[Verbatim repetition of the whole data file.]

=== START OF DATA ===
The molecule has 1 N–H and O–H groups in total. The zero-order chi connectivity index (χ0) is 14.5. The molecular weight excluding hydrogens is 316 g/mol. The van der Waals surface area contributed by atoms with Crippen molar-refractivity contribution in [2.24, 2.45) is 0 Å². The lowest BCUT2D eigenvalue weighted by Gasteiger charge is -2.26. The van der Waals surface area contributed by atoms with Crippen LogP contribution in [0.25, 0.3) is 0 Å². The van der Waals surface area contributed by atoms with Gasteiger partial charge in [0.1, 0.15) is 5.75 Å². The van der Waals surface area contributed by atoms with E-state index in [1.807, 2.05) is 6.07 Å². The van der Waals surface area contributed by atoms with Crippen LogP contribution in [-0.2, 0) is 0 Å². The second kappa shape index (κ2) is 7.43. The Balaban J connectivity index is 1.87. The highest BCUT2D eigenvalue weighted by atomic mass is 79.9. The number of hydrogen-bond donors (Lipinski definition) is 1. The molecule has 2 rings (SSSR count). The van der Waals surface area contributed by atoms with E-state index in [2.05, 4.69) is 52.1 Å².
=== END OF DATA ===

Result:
The molecule has 1 N–H and O–H groups in total. The zero-order chi connectivity index (χ0) is 14.5. The molecular weight excluding hydrogens is 316 g/mol. The van der Waals surface area contributed by atoms with Crippen molar-refractivity contribution in [2.24, 2.45) is 0 Å². The lowest BCUT2D eigenvalue weighted by Gasteiger charge is -2.26. The van der Waals surface area contributed by atoms with Crippen LogP contribution in [0.25, 0.3) is 0 Å². The van der Waals surface area contributed by atoms with Gasteiger partial charge in [0.1, 0.15) is 5.75 Å². The van der Waals surface area contributed by atoms with E-state index in [1.807, 2.05) is 6.07 Å². The van der Waals surface area contributed by atoms with Crippen LogP contribution in [-0.2, 0) is 0 Å². The second kappa shape index (κ2) is 7.43. The Balaban J connectivity index is 1.87. The highest BCUT2D eigenvalue weighted by atomic mass is 79.9. The number of hydrogen-bond donors (Lipinski definition) is 1. The molecule has 2 rings (SSSR count). The van der Waals surface area contributed by atoms with E-state index in [2.05, 4.69) is 52.1 Å².